Set in 19th century France, Victor Hugo's historical novel, Les Miserables, portrays the protagonist, Jean Valjean, in his struggle with his past. Even in the face of societal condemnation, he sacrifices himself repeatedly for his loved ones as well for his moral and political convictions. Throughout the novel, Jean must redeem his character proving his ability to be trustworthy, selfless, and loyal.
Throughout this novel, Jean Valjean proves to himself and to his town that he is trustworthy. Jean Valjean promises a mother, Fatine, on her deathbed that he will bring her daughter back, and fulfills his promise:
On the evening of the same day that Jean Valjean had
rescued Cossete from the clutches of the Thenardiers.. (95)
The child is Cossete, she was given away to the Thenadiers, a family that deceives Fantine, and uses her daughter for labor and money. Later in the novel, Jean Valjean meets a family in poverty, by the name of the Jondrettes.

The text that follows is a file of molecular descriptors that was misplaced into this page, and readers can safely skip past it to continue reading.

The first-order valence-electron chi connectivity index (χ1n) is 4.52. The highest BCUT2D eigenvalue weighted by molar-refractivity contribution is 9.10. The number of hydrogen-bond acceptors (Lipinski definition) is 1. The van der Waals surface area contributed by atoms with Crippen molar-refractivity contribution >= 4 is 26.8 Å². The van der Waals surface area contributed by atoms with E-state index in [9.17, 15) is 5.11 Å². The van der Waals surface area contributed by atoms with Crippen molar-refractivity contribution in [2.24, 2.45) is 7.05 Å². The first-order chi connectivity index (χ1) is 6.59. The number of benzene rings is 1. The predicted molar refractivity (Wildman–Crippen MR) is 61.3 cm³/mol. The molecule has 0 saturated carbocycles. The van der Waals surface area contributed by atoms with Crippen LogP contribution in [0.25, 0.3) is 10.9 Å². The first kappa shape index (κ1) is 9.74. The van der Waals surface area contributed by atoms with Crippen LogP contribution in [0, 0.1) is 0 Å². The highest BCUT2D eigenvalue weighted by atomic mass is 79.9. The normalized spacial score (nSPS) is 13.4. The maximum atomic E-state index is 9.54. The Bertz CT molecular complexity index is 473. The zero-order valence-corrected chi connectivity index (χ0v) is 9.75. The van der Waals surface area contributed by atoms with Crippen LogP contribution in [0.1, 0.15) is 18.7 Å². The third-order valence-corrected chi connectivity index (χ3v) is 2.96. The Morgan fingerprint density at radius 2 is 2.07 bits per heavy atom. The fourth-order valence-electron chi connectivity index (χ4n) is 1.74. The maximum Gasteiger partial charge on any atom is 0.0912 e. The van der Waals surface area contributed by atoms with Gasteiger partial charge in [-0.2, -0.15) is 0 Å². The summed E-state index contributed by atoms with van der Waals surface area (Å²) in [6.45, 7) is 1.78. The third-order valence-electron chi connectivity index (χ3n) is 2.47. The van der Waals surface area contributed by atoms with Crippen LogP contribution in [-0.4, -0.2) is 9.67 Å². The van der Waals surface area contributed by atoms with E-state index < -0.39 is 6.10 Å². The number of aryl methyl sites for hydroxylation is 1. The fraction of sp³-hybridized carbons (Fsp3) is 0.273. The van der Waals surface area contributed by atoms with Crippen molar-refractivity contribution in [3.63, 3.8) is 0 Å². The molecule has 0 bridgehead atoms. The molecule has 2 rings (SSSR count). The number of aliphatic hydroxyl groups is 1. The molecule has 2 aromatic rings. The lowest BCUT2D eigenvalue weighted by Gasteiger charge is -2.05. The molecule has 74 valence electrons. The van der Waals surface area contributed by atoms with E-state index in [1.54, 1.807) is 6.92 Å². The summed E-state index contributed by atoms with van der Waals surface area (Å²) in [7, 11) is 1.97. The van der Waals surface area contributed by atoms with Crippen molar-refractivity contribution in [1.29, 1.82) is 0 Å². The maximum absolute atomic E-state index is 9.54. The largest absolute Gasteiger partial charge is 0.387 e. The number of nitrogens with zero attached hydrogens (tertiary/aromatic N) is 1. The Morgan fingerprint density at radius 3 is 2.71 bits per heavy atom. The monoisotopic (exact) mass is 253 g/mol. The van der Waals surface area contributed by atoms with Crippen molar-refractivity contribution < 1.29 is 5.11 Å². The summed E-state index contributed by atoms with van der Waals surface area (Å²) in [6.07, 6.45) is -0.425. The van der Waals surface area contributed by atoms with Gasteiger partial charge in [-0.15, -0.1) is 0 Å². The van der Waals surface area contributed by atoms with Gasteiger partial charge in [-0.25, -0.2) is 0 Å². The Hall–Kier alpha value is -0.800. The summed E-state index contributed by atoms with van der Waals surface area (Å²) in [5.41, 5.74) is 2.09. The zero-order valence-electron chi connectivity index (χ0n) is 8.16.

He promises them that he will give them money for the payment of there house. He brings them money, and because of him, they have the fortunate opportunity to stay under a roof.
In another incident Jean Valjean, receives a exclusive letter from Marius, a young man that is in love with Cossete. The letter is addressed to Cossete, and even though Jean Valjean regrets the possibility of Cossete leaving him, he turns the letter over to her. Jan Valjean proves that he does not have a mind of a criminal and could be trustworthy.
Jean Valjean shows that he does not care about himself, and that he has only a dedication on helping others. When Jean Valjean first enters the city of M____ sur M____ he goes to drastic measures by...